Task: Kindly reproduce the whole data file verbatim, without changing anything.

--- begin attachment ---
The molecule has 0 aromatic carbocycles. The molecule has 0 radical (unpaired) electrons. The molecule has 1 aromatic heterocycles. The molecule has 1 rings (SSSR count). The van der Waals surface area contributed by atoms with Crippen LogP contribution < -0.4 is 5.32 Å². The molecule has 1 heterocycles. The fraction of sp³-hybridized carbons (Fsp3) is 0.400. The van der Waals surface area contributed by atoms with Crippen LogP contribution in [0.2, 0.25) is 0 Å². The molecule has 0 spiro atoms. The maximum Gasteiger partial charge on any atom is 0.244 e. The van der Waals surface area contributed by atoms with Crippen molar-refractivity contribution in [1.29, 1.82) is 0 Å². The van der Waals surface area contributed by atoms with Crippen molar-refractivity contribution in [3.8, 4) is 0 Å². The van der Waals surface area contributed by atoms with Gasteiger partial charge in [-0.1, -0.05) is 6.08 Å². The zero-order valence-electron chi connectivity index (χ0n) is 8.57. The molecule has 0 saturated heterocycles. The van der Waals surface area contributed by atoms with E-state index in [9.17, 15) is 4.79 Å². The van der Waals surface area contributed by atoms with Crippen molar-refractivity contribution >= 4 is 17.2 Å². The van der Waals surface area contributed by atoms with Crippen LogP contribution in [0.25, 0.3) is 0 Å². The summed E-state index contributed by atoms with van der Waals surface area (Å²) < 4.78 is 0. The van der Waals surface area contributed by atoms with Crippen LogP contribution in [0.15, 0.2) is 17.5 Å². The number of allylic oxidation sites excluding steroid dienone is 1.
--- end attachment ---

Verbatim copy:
The molecule has 0 aromatic carbocycles. The molecule has 0 radical (unpaired) electrons. The molecule has 1 aromatic heterocycles. The molecule has 1 rings (SSSR count). The van der Waals surface area contributed by atoms with Crippen LogP contribution < -0.4 is 5.32 Å². The molecule has 1 heterocycles. The fraction of sp³-hybridized carbons (Fsp3) is 0.400. The van der Waals surface area contributed by atoms with Crippen LogP contribution in [0.2, 0.25) is 0 Å². The molecule has 0 spiro atoms. The maximum Gasteiger partial charge on any atom is 0.244 e. The van der Waals surface area contributed by atoms with Crippen molar-refractivity contribution in [1.29, 1.82) is 0 Å². The van der Waals surface area contributed by atoms with Crippen molar-refractivity contribution in [3.8, 4) is 0 Å². The van der Waals surface area contributed by atoms with Gasteiger partial charge in [-0.1, -0.05) is 6.08 Å². The zero-order valence-electron chi connectivity index (χ0n) is 8.57. The molecule has 0 saturated heterocycles. The van der Waals surface area contributed by atoms with E-state index in [9.17, 15) is 4.79 Å². The van der Waals surface area contributed by atoms with Crippen molar-refractivity contribution >= 4 is 17.2 Å². The van der Waals surface area contributed by atoms with Crippen LogP contribution in [0.25, 0.3) is 0 Å². The summed E-state index contributed by atoms with van der Waals surface area (Å²) < 4.78 is 0. The van der Waals surface area contributed by atoms with Crippen LogP contribution in [0.15, 0.2) is 17.5 Å². The number of allylic oxidation sites excluding steroid dienone is 1.